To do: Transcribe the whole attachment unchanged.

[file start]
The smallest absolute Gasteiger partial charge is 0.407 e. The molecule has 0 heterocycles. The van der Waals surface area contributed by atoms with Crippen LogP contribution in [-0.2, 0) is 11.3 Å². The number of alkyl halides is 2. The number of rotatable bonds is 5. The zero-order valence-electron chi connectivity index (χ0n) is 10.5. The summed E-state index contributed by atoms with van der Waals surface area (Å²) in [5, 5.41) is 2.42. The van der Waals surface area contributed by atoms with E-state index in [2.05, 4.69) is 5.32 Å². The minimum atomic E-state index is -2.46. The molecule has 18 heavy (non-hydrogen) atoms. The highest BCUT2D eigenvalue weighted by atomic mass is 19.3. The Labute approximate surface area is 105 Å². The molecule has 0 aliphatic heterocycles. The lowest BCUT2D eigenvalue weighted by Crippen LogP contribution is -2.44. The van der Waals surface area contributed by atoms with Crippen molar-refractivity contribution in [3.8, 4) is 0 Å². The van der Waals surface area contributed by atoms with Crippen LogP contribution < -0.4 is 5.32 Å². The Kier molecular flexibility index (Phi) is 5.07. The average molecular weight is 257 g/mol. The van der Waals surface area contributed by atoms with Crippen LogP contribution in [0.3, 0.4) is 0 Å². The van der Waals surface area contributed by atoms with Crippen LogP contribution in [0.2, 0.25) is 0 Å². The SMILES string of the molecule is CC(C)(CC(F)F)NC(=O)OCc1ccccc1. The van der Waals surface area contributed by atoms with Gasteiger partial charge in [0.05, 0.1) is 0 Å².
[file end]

The smallest absolute Gasteiger partial charge is 0.407 e. The molecule has 0 heterocycles. The van der Waals surface area contributed by atoms with Crippen LogP contribution in [-0.2, 0) is 11.3 Å². The number of alkyl halides is 2. The number of rotatable bonds is 5. The zero-order valence-electron chi connectivity index (χ0n) is 10.5. The summed E-state index contributed by atoms with van der Waals surface area (Å²) in [5, 5.41) is 2.42. The van der Waals surface area contributed by atoms with E-state index in [2.05, 4.69) is 5.32 Å². The minimum atomic E-state index is -2.46. The molecule has 18 heavy (non-hydrogen) atoms. The highest BCUT2D eigenvalue weighted by atomic mass is 19.3. The Labute approximate surface area is 105 Å². The molecule has 0 aliphatic heterocycles. The lowest BCUT2D eigenvalue weighted by Crippen LogP contribution is -2.44. The van der Waals surface area contributed by atoms with Crippen molar-refractivity contribution in [3.8, 4) is 0 Å². The van der Waals surface area contributed by atoms with Crippen LogP contribution < -0.4 is 5.32 Å². The Kier molecular flexibility index (Phi) is 5.07. The average molecular weight is 257 g/mol. The van der Waals surface area contributed by atoms with Crippen LogP contribution in [0.3, 0.4) is 0 Å². The van der Waals surface area contributed by atoms with Crippen LogP contribution in [0.2, 0.25) is 0 Å². The SMILES string of the molecule is CC(C)(CC(F)F)NC(=O)OCc1ccccc1. The van der Waals surface area contributed by atoms with Gasteiger partial charge in [0.05, 0.1) is 0 Å².